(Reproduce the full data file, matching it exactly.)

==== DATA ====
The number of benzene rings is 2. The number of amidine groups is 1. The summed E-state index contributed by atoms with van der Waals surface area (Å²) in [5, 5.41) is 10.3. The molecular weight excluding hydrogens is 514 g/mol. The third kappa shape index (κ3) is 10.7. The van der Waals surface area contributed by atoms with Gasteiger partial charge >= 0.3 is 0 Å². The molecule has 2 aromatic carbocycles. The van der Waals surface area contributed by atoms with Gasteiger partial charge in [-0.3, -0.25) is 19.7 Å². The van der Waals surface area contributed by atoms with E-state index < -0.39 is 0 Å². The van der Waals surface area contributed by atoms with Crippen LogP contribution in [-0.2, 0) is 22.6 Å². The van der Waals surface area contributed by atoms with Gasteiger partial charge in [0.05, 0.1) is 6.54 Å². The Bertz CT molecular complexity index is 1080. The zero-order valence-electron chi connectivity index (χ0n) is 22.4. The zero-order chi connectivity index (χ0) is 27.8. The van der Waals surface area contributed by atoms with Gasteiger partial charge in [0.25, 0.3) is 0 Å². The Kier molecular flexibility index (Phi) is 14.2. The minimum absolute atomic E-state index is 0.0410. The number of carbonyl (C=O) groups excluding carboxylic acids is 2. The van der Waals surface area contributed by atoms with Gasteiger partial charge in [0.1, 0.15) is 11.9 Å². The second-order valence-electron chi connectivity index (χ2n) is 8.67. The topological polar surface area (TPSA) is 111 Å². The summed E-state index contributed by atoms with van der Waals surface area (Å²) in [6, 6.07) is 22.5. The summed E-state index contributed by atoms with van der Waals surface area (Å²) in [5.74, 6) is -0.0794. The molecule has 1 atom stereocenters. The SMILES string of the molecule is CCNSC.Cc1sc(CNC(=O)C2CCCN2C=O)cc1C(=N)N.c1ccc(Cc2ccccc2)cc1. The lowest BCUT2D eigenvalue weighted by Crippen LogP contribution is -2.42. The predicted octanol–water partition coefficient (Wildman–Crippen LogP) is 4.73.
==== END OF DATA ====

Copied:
The number of benzene rings is 2. The number of amidine groups is 1. The summed E-state index contributed by atoms with van der Waals surface area (Å²) in [5, 5.41) is 10.3. The molecular weight excluding hydrogens is 514 g/mol. The third kappa shape index (κ3) is 10.7. The van der Waals surface area contributed by atoms with Gasteiger partial charge >= 0.3 is 0 Å². The molecule has 2 aromatic carbocycles. The van der Waals surface area contributed by atoms with Gasteiger partial charge in [-0.3, -0.25) is 19.7 Å². The van der Waals surface area contributed by atoms with E-state index < -0.39 is 0 Å². The van der Waals surface area contributed by atoms with Crippen LogP contribution in [-0.2, 0) is 22.6 Å². The van der Waals surface area contributed by atoms with Gasteiger partial charge in [0.05, 0.1) is 6.54 Å². The Bertz CT molecular complexity index is 1080. The zero-order valence-electron chi connectivity index (χ0n) is 22.4. The zero-order chi connectivity index (χ0) is 27.8. The van der Waals surface area contributed by atoms with Gasteiger partial charge in [0.25, 0.3) is 0 Å². The Kier molecular flexibility index (Phi) is 14.2. The minimum absolute atomic E-state index is 0.0410. The number of carbonyl (C=O) groups excluding carboxylic acids is 2. The van der Waals surface area contributed by atoms with Gasteiger partial charge in [0.1, 0.15) is 11.9 Å². The second-order valence-electron chi connectivity index (χ2n) is 8.67. The topological polar surface area (TPSA) is 111 Å². The summed E-state index contributed by atoms with van der Waals surface area (Å²) in [6, 6.07) is 22.5. The summed E-state index contributed by atoms with van der Waals surface area (Å²) in [5.74, 6) is -0.0794. The molecule has 1 atom stereocenters. The SMILES string of the molecule is CCNSC.Cc1sc(CNC(=O)C2CCCN2C=O)cc1C(=N)N.c1ccc(Cc2ccccc2)cc1. The lowest BCUT2D eigenvalue weighted by Crippen LogP contribution is -2.42. The predicted octanol–water partition coefficient (Wildman–Crippen LogP) is 4.73.